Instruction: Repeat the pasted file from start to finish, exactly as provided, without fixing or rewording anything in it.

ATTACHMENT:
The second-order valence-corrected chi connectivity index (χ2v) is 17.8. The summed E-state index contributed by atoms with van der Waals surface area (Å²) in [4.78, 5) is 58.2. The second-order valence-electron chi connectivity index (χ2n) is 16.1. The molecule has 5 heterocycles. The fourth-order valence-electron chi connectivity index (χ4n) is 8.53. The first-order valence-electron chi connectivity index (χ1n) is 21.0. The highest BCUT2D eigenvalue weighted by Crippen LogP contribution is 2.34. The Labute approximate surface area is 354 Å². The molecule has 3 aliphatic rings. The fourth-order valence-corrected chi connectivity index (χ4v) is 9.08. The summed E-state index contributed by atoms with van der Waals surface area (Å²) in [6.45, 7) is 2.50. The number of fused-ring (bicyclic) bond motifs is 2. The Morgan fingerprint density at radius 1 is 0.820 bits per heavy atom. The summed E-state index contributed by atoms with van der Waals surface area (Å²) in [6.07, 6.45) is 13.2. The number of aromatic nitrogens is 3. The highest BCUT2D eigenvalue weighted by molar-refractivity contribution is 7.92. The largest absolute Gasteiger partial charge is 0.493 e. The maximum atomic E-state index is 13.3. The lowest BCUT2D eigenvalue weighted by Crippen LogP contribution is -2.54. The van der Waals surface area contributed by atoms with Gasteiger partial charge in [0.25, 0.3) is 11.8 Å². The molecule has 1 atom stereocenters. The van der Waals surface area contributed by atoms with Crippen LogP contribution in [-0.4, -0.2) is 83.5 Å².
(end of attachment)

The second-order valence-corrected chi connectivity index (χ2v) is 17.8. The summed E-state index contributed by atoms with van der Waals surface area (Å²) in [4.78, 5) is 58.2. The second-order valence-electron chi connectivity index (χ2n) is 16.1. The molecule has 5 heterocycles. The fourth-order valence-electron chi connectivity index (χ4n) is 8.53. The first-order valence-electron chi connectivity index (χ1n) is 21.0. The highest BCUT2D eigenvalue weighted by Crippen LogP contribution is 2.34. The Labute approximate surface area is 354 Å². The molecule has 3 aliphatic rings. The fourth-order valence-corrected chi connectivity index (χ4v) is 9.08. The summed E-state index contributed by atoms with van der Waals surface area (Å²) in [6.45, 7) is 2.50. The number of fused-ring (bicyclic) bond motifs is 2. The Morgan fingerprint density at radius 1 is 0.820 bits per heavy atom. The summed E-state index contributed by atoms with van der Waals surface area (Å²) in [6.07, 6.45) is 13.2. The number of aromatic nitrogens is 3. The highest BCUT2D eigenvalue weighted by molar-refractivity contribution is 7.92. The largest absolute Gasteiger partial charge is 0.493 e. The maximum atomic E-state index is 13.3. The lowest BCUT2D eigenvalue weighted by Crippen LogP contribution is -2.54. The van der Waals surface area contributed by atoms with Gasteiger partial charge in [0.25, 0.3) is 11.8 Å². The molecule has 1 atom stereocenters. The van der Waals surface area contributed by atoms with Crippen LogP contribution in [-0.4, -0.2) is 83.5 Å².